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But I think that the movie pays a terrible price for its exploitation of comic book conventions in order to give itself this peculiar, unworldly appearance. For when the movie attempts to turn serious and make the transition from fantasy-land back to reality in order to proclaim a moral, I find it impossible to take it seriously. Of course it doesn’t help that the moral is such a feeble and familiar one — in fact, a comic-book moral to go along with the rest of the comic-book trappings — namely, yet another iteration of that favorite Hollywood trope about how the hero and the villain are really just two sides of the same coin. Only the fact that intelligent people still, unaccountably in my view, regard this as a profundity can account for either the critical reception or the box office success of the movie. Those wishing to read more about my critique of this notion as a moral or political judgment are welcome to consult my review of David Cronenberg’s A History of Violence, but here I’d only like to point out that anyone who finds it unbelievable when exemplified in a relatively real-looking scenario can hardly be expected to find it any more persuasive when the hero and villain are two such comic-book grotesques as Batman and the Joker.
Of course, the movie’s admirers won’t mind the comic book trappings, and that is their right, but even they must see that its attempts at seriousness are that much less serious for them. If everything else in the movie is unreal and belongs to the comic book world, how can we believe that the moral alone belongs to the real world? And such a moral! I have heard the convergence of Batman and the Joker compared to that between John Wayne and Lee Marvin in John Ford’s The Man Who Shot Liberty Valance. But Ford was telling us that people want to believe heroism grows out of reason and law and civilization but that it really doesn’t. Instead, it is a throwback to the most primitive honor cultures before there were any law or civilization, which are things that cannot be contracted for. The Dark Knight tells us the opposite: that both heroism and villainy grow out of reason and law and civilization and that, therefore, these things are mere shams and subterfuges masking a Hobbesian reality devoid even of honor, in which man is a wolf to man and there is nothing to believe in but the individual Nietzschean will, either to good or evil. It’s the sort of thing that you have to be an emotional adolescent, steeped in his own anti-social fantasies, in order to believe.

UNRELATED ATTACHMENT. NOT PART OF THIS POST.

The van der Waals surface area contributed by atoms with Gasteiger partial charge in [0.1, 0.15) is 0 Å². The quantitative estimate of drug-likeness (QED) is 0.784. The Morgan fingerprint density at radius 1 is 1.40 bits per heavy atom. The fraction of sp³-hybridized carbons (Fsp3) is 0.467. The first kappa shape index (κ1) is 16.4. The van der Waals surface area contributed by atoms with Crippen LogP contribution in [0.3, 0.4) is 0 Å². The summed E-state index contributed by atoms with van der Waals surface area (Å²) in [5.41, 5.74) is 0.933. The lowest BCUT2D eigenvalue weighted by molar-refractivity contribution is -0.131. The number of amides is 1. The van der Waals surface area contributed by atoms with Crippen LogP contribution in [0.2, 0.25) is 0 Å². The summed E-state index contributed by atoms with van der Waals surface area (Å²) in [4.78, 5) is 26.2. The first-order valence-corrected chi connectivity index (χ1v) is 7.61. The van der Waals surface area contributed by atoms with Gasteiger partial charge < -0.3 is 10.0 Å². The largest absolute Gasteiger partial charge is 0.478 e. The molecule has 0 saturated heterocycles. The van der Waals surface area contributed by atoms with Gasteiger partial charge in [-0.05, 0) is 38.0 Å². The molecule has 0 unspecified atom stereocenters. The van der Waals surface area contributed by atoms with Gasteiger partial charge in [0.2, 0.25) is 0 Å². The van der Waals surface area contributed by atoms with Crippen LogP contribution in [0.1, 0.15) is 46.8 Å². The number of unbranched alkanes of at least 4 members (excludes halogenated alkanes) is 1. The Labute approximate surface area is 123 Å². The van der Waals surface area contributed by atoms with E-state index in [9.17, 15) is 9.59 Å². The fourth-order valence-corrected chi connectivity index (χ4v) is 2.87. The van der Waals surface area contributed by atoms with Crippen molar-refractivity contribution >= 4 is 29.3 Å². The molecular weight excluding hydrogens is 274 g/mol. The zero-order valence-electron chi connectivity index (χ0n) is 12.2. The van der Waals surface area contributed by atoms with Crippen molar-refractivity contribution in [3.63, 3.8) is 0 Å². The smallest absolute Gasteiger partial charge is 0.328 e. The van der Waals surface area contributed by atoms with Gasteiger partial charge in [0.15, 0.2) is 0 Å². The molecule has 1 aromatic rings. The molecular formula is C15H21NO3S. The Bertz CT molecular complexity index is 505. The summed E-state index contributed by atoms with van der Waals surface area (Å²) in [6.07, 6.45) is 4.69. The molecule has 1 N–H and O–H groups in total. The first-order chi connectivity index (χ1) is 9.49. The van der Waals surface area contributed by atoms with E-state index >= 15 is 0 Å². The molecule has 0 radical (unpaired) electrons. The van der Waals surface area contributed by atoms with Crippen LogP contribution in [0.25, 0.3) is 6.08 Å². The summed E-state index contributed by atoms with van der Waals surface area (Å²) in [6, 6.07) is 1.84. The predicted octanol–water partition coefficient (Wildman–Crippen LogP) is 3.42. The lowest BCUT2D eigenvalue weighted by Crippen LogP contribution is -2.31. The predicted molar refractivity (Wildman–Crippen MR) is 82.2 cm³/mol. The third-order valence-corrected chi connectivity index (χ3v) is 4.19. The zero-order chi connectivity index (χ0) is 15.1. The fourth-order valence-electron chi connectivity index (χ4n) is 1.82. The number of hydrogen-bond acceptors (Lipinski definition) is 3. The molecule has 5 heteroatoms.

I have also heard the superhero movie in general and Batman in particular compared to the Homeric epics, because they deal with larger than life figures and even immortals. But the reality of the Homeric epic is conveyed by the fact that those who are its heroes do die — and that the tragedy of their deaths is played out against the backdrop of the comic soap opera of the immortal gods. The Dark Knight once again puts things the other way around. It’s the heroes who are the immortals. Not only Batman himself but those who apparently “die,” including the Joker and the other supervillains, are always sure to be back in yet another sequel or “rebooting” of the franchise. Meanwhile, the mortals are of no interest except insofar as they can give us a comic or spectacular death. The only people who die in movies like this one, which depend on our sense that there will always be another life for any character who matters, are virtually — often literally — faceless, anonymous. They’re just there to contribute to the body count, which is an aspect of the spectacle. They are treated with as much contempt as the Joker treats his hapless henchmen. The measure of the seriousness of any dramatic work is whether it takes death seriously. By that measure, The Dark Knight is not only fundamentally unserious; it is a travesty.
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